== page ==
Tuesday, June 8, 2010

Dazzle Camouflage.

Dazzle camouflage, also known as Razzle Dazzle or Dazzle painting, was a camouflage paint scheme used on ships, extensively during World War I and to a lesser extent in World War II. Credited to artist Norman Wilkinson, it consisted of a complex pattern of geometric shapes in contrasting colours, interrupting and intersecting each other.

At first glance Dazzle seems unlikely camouflage, drawing attention to the ship rather than hiding it, but this technique was developed after the Allied Navies were unable to develop effective means to disguise ships in all weather.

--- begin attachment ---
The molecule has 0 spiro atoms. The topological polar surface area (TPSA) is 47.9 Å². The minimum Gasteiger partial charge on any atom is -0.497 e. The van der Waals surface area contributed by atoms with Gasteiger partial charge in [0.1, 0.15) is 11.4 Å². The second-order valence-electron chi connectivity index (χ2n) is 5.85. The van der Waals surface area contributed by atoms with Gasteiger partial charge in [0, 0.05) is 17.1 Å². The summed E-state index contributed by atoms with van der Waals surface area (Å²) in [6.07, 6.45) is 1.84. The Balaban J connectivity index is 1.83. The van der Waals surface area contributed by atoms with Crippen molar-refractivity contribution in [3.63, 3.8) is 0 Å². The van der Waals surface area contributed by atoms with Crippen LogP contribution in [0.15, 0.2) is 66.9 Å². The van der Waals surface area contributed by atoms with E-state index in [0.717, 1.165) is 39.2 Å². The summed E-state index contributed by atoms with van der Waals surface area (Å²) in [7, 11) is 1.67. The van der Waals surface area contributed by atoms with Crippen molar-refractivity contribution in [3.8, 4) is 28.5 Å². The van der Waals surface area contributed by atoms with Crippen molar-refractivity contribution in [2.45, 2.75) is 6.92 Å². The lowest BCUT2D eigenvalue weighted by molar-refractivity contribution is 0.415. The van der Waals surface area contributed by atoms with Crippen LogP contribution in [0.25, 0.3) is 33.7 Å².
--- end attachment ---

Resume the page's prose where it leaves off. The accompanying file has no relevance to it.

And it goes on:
Dazzle did not conceal the ship but made it difficult for the enemy to estimate its type, size, speed and heading. The idea was to disrupt the visual rangefinders used for naval artillery. Its purpose was confusion rather than concealment. An observer would find it difficult to know exactly whether the stern or the bow is in view; and it would be equally difficult to estimate whether the observed vessel is moving towards or away from the observer's position.

Dazzle camouflage is a perfect combination of pop art and military technology which makes it a winner in my book. Here are a few common (and some not so common) examples.


  1. I once designed an exhibit for the WWII battleship USS West Virginia and we painted the walls with the exact dazzle camo pattern and colors from the period. It was awesome, and really fun. Great post!